Sunday, December 7, 2008
The Invisible Woman
Shirley Knot is the invisible woman. She's middle-aged, pays the bills, keeps the household in check, runs errands, shops and cooks and cleans. She also entertains every Thanksgiving, Christmas, Easter, on birthdays and special occasions. thinks2much is her email name.
There are two questions that plague Shirley as she drives around doing what has to be done.
#1. Do I wear some kind of weird cloak that makes me invisible like in the children's fairy tale? And, is that cloak for my protection or to protect others from me?
#2. Did the pencil that was supposed to fill me in as I matured get turned upside down and erase me? Did I erase myself or did someone else rub me out?
Shirley Knot's lost in thought as she comes to a Stop sign and turns right. The flashing lights of a police car reflect in her rear view mirror. I guess I'm not invisible to him, Shirley thinks, pulling to the curb.
"Step out of your car," the officer orders in a God-like voice over the loud speaker. "Walk slowly toward the police car."
"Good Lord," Shirley says to no one but herself as she steps out of her car.
Shirley peers at the officer through his car window. He's really cute, rolls across her mind, followed by, he's young enough to be my son. The officer peers at her driver's license and then back at her. "You cut me off," he said. "I had to swerve to miss you."
"I'm so sorry, officer," Shirley says. "I don't know how I missed you, but I really didn't see you."
"You need to be more careful. It's important to be aware of what's going on around you," he said. "You could hurt someone, Shirley."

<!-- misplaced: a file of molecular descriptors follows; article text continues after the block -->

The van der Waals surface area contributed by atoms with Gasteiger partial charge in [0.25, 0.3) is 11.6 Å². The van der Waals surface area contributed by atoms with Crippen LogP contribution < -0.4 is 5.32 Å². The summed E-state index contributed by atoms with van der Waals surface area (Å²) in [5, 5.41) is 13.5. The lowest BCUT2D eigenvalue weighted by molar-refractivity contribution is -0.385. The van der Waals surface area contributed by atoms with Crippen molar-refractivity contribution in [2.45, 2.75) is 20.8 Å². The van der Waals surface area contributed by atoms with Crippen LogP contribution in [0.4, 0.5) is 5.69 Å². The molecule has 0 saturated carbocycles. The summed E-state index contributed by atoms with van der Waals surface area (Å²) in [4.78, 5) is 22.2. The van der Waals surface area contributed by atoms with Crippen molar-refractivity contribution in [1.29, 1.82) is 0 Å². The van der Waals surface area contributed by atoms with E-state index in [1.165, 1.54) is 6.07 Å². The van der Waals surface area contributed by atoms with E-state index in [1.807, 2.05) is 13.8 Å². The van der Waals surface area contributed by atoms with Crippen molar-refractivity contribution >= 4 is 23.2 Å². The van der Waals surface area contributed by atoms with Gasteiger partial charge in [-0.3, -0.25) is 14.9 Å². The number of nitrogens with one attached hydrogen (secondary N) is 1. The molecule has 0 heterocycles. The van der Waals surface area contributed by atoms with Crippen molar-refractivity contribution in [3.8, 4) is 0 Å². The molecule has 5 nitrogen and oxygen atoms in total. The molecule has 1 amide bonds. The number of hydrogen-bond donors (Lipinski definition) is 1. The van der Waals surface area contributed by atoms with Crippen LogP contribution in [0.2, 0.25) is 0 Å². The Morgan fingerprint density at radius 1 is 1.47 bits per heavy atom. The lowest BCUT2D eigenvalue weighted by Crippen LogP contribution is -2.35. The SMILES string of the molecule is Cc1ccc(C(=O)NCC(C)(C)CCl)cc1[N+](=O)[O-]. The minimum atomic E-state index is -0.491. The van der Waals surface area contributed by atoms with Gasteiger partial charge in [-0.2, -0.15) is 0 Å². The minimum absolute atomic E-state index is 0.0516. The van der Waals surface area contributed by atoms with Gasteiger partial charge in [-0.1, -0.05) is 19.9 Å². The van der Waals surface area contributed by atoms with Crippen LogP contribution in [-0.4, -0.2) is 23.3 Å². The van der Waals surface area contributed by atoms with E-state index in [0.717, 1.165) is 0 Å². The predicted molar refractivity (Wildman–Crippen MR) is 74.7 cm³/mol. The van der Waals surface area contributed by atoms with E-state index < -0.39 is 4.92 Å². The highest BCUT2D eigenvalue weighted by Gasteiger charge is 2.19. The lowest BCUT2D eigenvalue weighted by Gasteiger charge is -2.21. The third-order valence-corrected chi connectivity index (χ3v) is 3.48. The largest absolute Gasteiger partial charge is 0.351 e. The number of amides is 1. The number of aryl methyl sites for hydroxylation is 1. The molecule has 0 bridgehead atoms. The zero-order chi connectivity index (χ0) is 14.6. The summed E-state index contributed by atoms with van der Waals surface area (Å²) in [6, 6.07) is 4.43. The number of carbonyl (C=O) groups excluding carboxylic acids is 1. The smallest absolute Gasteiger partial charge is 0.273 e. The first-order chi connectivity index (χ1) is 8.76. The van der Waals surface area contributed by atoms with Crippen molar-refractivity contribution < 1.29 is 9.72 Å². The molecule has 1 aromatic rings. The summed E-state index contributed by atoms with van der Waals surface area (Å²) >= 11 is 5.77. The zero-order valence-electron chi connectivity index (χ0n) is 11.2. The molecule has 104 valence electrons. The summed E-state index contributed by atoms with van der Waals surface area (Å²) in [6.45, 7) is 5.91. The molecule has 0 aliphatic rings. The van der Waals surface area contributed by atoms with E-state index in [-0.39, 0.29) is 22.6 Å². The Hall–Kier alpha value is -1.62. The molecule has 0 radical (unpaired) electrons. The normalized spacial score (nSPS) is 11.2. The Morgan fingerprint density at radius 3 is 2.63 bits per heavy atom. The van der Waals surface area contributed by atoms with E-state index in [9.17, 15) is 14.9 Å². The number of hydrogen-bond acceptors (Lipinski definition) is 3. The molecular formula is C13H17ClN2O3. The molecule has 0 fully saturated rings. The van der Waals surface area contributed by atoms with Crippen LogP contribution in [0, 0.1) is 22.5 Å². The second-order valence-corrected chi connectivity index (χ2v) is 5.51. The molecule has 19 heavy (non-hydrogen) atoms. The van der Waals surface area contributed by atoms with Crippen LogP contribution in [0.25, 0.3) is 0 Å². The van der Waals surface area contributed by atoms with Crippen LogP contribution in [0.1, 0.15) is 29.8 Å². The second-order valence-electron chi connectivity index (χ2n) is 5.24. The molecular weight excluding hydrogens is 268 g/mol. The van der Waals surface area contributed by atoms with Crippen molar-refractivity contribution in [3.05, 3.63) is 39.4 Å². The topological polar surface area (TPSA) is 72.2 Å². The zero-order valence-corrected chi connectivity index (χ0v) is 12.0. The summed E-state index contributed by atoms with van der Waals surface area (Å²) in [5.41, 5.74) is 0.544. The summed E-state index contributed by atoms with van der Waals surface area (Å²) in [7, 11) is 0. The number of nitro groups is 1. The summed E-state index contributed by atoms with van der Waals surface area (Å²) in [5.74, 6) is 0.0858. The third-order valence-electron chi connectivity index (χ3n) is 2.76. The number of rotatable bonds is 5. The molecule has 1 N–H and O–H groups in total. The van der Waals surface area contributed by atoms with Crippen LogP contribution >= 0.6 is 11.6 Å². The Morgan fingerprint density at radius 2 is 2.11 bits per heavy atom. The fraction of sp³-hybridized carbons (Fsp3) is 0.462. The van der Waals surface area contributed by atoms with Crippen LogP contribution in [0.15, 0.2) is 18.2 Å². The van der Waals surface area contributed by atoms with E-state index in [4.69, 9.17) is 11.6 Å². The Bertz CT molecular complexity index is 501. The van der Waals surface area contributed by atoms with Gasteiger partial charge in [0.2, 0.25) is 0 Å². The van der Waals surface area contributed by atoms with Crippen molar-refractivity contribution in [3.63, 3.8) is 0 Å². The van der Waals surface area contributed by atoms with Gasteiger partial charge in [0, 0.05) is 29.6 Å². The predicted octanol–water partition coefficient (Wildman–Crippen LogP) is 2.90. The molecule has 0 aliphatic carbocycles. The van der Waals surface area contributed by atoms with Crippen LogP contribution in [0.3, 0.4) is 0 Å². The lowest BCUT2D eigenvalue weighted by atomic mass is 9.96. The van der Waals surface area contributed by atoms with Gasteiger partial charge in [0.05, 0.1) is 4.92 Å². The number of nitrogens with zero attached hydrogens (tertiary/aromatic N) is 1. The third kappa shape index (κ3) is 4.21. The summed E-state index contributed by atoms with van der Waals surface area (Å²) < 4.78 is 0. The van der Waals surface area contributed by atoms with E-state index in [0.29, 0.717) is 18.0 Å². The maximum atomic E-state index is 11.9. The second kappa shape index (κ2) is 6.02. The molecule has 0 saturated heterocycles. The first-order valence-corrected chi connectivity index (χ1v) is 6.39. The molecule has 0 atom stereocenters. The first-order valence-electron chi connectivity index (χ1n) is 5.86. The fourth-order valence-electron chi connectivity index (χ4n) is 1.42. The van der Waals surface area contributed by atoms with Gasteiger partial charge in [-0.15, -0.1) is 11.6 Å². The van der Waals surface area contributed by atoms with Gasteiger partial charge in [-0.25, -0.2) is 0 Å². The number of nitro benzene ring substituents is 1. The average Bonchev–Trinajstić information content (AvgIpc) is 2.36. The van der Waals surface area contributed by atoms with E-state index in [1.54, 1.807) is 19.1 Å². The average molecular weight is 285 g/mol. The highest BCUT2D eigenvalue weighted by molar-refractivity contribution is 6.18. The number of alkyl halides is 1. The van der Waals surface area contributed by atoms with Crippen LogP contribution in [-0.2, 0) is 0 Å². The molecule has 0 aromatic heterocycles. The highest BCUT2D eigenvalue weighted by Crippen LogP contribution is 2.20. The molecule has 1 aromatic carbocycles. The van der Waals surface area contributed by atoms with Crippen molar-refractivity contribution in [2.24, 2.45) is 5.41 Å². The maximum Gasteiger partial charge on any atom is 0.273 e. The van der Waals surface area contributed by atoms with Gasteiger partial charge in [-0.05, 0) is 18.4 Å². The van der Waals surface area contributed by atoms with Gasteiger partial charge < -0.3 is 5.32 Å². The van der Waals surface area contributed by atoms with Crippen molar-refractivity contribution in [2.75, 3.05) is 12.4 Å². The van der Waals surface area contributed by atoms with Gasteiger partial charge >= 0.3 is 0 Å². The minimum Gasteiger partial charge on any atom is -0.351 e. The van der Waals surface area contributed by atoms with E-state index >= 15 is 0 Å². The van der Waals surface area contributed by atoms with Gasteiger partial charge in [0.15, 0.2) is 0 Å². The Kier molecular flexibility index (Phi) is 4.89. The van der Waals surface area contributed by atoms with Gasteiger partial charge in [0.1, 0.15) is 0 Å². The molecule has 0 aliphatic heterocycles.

With the moving violation ticket on the seat beside her, Shirley looks at herself in the mirror on the sun visor, pulls out lipstick, puts it on, presses her lips together and smiles.
As she cruises back up the boulevard to Gelson's Market, the erasure question just won't go away. I used to be the center of attention at parties. I was the smartest girl in math class. That boy in high school said I had the best legs. When I walked down the street, workmen would whistle. I never needed a push-up bra, let alone breast augmentation.
I weigh the same, wear the same size jeans, spend a lot of money keeping my hair the same color, and thank goodness modern medicine has made it possible to erase most of the lines and wrinkles. I hate the birthmark on my earlobe. I don't care what anybody says. It is not sexy. It has to go. I'll write myself a note to make an appointment.
I used to write. I have a journalism degree. I wrote for a newspaper, worked at a financial publication, wrote a screenplay. Oh well, that was a long time ago. It's been ages since I read a good book. I always loved Washington Irving novellas.
Shirley can still hear her mother's comments. "Everybody thinks they can write. Be reasonable, do something that makes sense. You got your degree, all right, you are Mrs. Knot."
Shirley can hear her husband's comments. "You won't succeed if you do that. It takes too much effort. You can't balance the kids and housekeeping, let alone, working too."
Surely not, Shirley Knot thought. Surely they were wrong. I don't want to be written off.
And that's the truth. To some extent.